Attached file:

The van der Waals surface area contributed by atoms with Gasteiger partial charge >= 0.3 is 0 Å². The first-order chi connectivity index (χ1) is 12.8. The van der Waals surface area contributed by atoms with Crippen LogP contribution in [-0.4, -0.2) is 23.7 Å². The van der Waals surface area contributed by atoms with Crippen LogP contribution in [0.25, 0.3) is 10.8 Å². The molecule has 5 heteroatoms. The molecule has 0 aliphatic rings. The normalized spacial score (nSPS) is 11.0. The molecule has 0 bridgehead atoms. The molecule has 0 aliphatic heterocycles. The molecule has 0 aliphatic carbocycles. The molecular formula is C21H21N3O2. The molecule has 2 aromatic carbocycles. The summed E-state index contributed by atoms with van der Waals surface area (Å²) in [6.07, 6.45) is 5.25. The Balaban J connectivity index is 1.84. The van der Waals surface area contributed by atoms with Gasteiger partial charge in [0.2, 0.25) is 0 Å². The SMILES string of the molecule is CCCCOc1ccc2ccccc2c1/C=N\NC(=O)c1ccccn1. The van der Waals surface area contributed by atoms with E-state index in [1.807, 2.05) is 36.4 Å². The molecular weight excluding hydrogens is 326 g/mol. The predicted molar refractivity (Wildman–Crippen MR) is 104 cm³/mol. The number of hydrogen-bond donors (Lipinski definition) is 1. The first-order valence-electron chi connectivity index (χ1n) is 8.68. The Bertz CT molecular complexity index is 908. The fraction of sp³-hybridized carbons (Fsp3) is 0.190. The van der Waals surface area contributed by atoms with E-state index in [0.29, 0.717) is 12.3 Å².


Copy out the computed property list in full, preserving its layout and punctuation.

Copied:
The van der Waals surface area contributed by atoms with Gasteiger partial charge >= 0.3 is 0 Å². The first-order chi connectivity index (χ1) is 12.8. The van der Waals surface area contributed by atoms with Crippen LogP contribution in [-0.4, -0.2) is 23.7 Å². The van der Waals surface area contributed by atoms with Crippen LogP contribution in [0.25, 0.3) is 10.8 Å². The molecule has 5 heteroatoms. The molecule has 0 aliphatic rings. The normalized spacial score (nSPS) is 11.0. The molecule has 0 bridgehead atoms. The molecule has 0 aliphatic heterocycles. The molecule has 0 aliphatic carbocycles. The molecular formula is C21H21N3O2. The molecule has 2 aromatic carbocycles. The summed E-state index contributed by atoms with van der Waals surface area (Å²) in [6.07, 6.45) is 5.25. The Balaban J connectivity index is 1.84. The van der Waals surface area contributed by atoms with Gasteiger partial charge in [0.2, 0.25) is 0 Å². The SMILES string of the molecule is CCCCOc1ccc2ccccc2c1/C=N\NC(=O)c1ccccn1. The van der Waals surface area contributed by atoms with E-state index in [1.807, 2.05) is 36.4 Å². The molecular weight excluding hydrogens is 326 g/mol. The predicted molar refractivity (Wildman–Crippen MR) is 104 cm³/mol. The number of hydrogen-bond donors (Lipinski definition) is 1. The first-order valence-electron chi connectivity index (χ1n) is 8.68. The Bertz CT molecular complexity index is 908. The fraction of sp³-hybridized carbons (Fsp3) is 0.190. The van der Waals surface area contributed by atoms with E-state index in [0.29, 0.717) is 12.3 Å².